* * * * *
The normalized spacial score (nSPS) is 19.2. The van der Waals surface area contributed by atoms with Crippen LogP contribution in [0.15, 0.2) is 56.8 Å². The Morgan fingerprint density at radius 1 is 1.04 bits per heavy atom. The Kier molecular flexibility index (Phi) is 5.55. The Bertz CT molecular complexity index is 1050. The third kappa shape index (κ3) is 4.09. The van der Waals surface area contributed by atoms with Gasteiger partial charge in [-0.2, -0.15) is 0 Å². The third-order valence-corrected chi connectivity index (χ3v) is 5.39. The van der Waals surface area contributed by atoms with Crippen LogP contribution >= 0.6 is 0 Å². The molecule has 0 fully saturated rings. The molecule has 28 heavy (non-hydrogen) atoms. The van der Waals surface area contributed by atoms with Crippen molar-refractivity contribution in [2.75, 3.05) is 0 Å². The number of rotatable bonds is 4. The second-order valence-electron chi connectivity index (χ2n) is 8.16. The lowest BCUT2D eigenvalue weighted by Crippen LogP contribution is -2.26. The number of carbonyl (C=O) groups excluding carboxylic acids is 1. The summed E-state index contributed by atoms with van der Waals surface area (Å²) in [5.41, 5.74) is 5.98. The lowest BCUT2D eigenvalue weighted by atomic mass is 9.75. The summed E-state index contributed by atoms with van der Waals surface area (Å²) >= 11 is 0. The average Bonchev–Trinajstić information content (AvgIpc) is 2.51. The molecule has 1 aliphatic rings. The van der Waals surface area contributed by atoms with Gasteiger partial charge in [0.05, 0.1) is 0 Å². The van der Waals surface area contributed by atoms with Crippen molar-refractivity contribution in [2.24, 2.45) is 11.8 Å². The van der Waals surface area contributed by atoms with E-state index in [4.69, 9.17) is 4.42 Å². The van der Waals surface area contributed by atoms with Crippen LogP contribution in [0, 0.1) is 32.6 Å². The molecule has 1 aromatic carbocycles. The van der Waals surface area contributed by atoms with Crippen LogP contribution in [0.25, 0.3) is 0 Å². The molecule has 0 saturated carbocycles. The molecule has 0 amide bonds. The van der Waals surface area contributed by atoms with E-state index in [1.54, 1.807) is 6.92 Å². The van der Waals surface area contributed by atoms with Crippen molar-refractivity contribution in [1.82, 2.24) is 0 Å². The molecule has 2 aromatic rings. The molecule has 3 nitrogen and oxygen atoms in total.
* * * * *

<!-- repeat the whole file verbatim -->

The normalized spacial score (nSPS) is 19.2. The van der Waals surface area contributed by atoms with Crippen LogP contribution in [0.15, 0.2) is 56.8 Å². The Morgan fingerprint density at radius 1 is 1.04 bits per heavy atom. The Kier molecular flexibility index (Phi) is 5.55. The Bertz CT molecular complexity index is 1050. The third kappa shape index (κ3) is 4.09. The van der Waals surface area contributed by atoms with Gasteiger partial charge in [-0.2, -0.15) is 0 Å². The third-order valence-corrected chi connectivity index (χ3v) is 5.39. The van der Waals surface area contributed by atoms with Crippen LogP contribution >= 0.6 is 0 Å². The molecule has 0 fully saturated rings. The molecule has 28 heavy (non-hydrogen) atoms. The van der Waals surface area contributed by atoms with Crippen molar-refractivity contribution in [2.75, 3.05) is 0 Å². The number of rotatable bonds is 4. The second-order valence-electron chi connectivity index (χ2n) is 8.16. The lowest BCUT2D eigenvalue weighted by Crippen LogP contribution is -2.26. The number of carbonyl (C=O) groups excluding carboxylic acids is 1. The summed E-state index contributed by atoms with van der Waals surface area (Å²) in [5.41, 5.74) is 5.98. The lowest BCUT2D eigenvalue weighted by atomic mass is 9.75. The summed E-state index contributed by atoms with van der Waals surface area (Å²) >= 11 is 0. The average Bonchev–Trinajstić information content (AvgIpc) is 2.51. The molecule has 1 aliphatic rings. The van der Waals surface area contributed by atoms with Gasteiger partial charge in [0.05, 0.1) is 0 Å². The van der Waals surface area contributed by atoms with Crippen molar-refractivity contribution in [2.24, 2.45) is 11.8 Å². The van der Waals surface area contributed by atoms with E-state index in [4.69, 9.17) is 4.42 Å². The van der Waals surface area contributed by atoms with Crippen LogP contribution in [0, 0.1) is 32.6 Å². The molecule has 1 aromatic carbocycles. The van der Waals surface area contributed by atoms with Crippen LogP contribution in [0.25, 0.3) is 0 Å². The molecule has 0 saturated carbocycles. The molecule has 0 amide bonds. The van der Waals surface area contributed by atoms with E-state index in [1.54, 1.807) is 6.92 Å². The van der Waals surface area contributed by atoms with Crippen molar-refractivity contribution in [1.82, 2.24) is 0 Å². The molecule has 2 aromatic rings. The molecule has 3 nitrogen and oxygen atoms in total.